Lent is starting today. In the Christian tradition, believers are encouraged to fast for 6 weeks starting on Ash Wednesday until Easter. What elements are there to fasting? A six week lent fast is, both, a spiritual and health journey. Most of us approach it for physical health these days, fasting chocolate, sugar, alcohol, maybe even meat. Biblically, we know spiritual healing and revelations are closely linked to fasting.
From a nutritional point of view, is there any point to fasting and why would we fast? There is huge physical benefit to be derived from fasting. We all eat too much, really. We all eat a very heavy diet. Giving your body a break from all this heavy food is a good idea.
How hungry can I get during a fast? Well, Jesus fasted for 40 days and nights in the desert, being tempted by the devil repeatedly. When he came out of the desert he is reported to have been hungry. We can relate to this. I do not recommend fasting for 40 days and nights, rather I’d recommend cutting back on unnecessary foods. During that kind of fast, we will not actually go hungry or starve, we will merely make healthy food choices. The body actually needs a break from all this food, and reducing our fare can greatly improve our cleansing powers. (Note: edited on 15/02/18. This originally erroneously read: reduce.)
How do we fast well? Really, there are many different ways of fasting, some will suit some body types while others will suit others. Again, in the Christian tradition we find a strong tradition of fasting on a set day of the week, or fasting for short periods of time when praying for a specific issue. I recommend fasting certain foods plus introducing intermittent fasting.
The foods we should fast (cut out) include: sugars (choc, biscuits, sweets, incl. excess fruit as this is still sugar), alcohol, coffee, excess meats, and other foods we enjoy regularly as treats yet know to have very little actual nutritional value in our diet.
What is intermittent fasting? Very simply put, it is giving your body a regular break from eating, and in every 24 hour period this break ideally should be 12-16 hours. We feel this may not be achieved, but for example small children will regularly fast between 5/6pm after their dinner and 7am the next morning – 12/14 hours. If small growing children can achieve this, we should be able to too.
How do we fast intermittently in this world? Do not skip breakfast, so make 7/8am your first meal, a substantial one at that. Then, try to have a substantial lunch, e.g. a cooked meal. If you can, try to have dinner before 6pm. If you don’t come home until later and rely on eating later, try to have a light dinner like home cooked vegetable soup, a fresh salad or a veggie meal. This way, you will provide your body with cleansing foods only after a certain time – vegetables. They will actually support your body’s cleansing. And you will still achieve an intermittent fast of 12-14 hours (overnight).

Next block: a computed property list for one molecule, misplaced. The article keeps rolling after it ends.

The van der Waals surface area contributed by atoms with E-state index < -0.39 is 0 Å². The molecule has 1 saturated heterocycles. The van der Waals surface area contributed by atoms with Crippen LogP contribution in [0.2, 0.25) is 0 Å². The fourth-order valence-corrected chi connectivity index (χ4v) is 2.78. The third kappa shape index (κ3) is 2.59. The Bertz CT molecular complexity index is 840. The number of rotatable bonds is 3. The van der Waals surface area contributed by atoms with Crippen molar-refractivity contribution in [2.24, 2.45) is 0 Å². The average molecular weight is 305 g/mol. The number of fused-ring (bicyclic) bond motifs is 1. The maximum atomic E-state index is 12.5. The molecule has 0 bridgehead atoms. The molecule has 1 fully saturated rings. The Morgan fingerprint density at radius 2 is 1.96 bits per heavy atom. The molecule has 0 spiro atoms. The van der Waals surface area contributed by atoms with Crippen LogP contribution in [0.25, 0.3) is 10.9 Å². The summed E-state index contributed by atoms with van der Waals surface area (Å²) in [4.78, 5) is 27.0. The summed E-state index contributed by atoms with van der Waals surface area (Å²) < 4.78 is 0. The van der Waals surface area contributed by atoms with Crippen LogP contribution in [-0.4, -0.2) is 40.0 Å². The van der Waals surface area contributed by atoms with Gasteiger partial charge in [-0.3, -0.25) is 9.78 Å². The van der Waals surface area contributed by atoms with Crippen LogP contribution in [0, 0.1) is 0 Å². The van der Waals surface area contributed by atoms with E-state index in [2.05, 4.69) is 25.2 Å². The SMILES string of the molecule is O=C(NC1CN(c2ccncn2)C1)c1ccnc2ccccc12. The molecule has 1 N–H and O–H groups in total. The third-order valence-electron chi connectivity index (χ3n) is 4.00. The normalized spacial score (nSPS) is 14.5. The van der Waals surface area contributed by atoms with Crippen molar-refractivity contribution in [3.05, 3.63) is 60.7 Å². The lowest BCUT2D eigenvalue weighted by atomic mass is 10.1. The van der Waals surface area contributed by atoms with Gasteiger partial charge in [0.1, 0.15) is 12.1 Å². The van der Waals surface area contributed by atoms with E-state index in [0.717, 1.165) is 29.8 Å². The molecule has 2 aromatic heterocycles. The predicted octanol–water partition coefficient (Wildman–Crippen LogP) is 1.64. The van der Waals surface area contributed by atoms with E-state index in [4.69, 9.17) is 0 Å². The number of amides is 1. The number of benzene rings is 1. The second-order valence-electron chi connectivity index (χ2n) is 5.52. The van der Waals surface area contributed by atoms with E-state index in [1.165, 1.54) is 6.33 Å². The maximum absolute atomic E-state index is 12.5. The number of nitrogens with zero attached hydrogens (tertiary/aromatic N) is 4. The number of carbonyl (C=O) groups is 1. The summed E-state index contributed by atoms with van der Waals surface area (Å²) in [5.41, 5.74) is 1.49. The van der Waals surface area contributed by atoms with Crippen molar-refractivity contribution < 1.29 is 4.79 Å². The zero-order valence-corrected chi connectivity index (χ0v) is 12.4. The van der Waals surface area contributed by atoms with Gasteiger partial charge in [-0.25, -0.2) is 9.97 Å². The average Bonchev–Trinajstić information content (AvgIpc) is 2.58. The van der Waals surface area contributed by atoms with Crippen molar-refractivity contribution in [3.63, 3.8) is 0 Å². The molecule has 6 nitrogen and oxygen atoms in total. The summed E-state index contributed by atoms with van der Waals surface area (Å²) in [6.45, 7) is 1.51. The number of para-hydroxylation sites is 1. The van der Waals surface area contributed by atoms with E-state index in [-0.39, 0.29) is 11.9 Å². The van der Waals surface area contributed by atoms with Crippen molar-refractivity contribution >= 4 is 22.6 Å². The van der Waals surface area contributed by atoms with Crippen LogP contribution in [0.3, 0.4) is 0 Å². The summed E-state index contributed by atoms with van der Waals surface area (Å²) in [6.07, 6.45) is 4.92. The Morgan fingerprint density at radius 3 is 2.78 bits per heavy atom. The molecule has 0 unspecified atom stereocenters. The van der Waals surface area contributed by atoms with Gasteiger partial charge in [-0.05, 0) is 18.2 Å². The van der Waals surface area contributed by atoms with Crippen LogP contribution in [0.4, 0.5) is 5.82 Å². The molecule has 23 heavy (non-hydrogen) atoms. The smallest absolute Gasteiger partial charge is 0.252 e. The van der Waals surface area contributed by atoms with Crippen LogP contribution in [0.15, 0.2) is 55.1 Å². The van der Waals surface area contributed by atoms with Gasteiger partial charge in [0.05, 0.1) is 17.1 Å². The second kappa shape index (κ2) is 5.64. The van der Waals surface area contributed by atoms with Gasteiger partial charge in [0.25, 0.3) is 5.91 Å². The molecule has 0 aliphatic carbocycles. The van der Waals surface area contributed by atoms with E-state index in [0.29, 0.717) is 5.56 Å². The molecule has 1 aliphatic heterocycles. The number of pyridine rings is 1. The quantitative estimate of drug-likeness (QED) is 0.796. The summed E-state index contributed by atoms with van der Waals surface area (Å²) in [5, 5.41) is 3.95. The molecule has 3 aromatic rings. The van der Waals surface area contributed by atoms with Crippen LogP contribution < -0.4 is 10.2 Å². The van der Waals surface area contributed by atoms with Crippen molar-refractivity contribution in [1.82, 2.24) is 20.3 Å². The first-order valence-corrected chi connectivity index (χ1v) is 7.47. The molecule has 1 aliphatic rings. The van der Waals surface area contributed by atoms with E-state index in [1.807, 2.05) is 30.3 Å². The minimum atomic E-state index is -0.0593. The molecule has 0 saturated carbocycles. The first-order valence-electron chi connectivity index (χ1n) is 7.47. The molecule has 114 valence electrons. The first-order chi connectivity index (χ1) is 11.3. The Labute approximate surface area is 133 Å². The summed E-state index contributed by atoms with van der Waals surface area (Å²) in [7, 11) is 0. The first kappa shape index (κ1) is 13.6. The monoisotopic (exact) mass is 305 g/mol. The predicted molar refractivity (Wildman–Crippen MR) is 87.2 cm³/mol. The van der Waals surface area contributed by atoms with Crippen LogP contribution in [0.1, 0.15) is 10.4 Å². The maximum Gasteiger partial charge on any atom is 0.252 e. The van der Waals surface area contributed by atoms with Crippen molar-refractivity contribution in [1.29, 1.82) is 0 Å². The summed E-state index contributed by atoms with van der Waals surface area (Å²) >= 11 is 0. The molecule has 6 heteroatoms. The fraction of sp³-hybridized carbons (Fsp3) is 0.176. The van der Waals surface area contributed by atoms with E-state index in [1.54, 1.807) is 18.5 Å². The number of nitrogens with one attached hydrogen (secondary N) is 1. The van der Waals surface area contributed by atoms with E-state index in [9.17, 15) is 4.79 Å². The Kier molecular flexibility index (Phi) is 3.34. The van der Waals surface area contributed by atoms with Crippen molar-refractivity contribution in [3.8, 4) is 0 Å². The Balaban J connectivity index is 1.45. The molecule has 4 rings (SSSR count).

Do you recommend fasting for a day every week? Yes, absolutely, if this works for you. However, from a nutritional point of view, establishing a routine around fasting such as reducing heavy foods and/or intermittent fasting is probably more beneficial and easier to adhere to. Fasting a day a week might not suit everyone as the withdrawal of any kind of nourishment might cause blood sugars to get too low and physical discomfort too big to last a whole day. Try intermittent fasting or fasting certain foods that day instead!
Which diet is a healthy diet to stick to when fasting? The Mediterranean Diet has been praised for its health giving properties: reduction of cholesterol levels, improvement of heart health, reduced incidence of cancer, Alzheimer’s and other diseases. It is rich in fresh vegetables, oils and fish (but also wine). What is lesser known is that when this diet was first introduced as a health-giving diet based on a small Greek island and its inhabitants health is that fasting was an essential part of these people’s lives. Being Orthodox their year included extensive periods of fasting – which makes it appear that the Mediterrranean Diet is as much about what you DON’T eat as about what you DO eat. So, we are back to the benefits of fasting …
Definite “Don’ts” for a healthy diet/fast: Reduce sugar in all its forms. Reduce alcohol intake. Reduce luxurious foods. Focus on cleansing foods (basically all vegetables). Chose light fish and meat. Fast intermittently, if you can at least 12 hours per day/night. Drink plenty of clean water. Find time to be still, meditate, pray, invite spirituality into your life, practice Mindfulness and remember your Daily Good Deed. Because fasting and cleansing are as much about spiritual healing and cleansing as they are about physical cleansing.
Do we have the discipline to fast? Yes, we all do. Make it easy and achievable, like all of life’s goals. If reducing chocolate is difficult for you, then at least cut down on it or cut it out of weekdays, allowing yourself some a weekends. And if you struggle with discipline, the spiritual aspect might really help – meditate, pray, maybe read a few specific books, meet up with like-minded people, go for walks in the fresh air, allow yourself to be challenged and to fail during some days. It’s all part of the journey.
So, Jesus fasted for 40 days and nights … and we fast for 6 weeks, which is more than those 40 days. Admittedly, we can afford to take off a day a week and break our fast, if this helps motivation and does not totally defeat the point of your personal fast.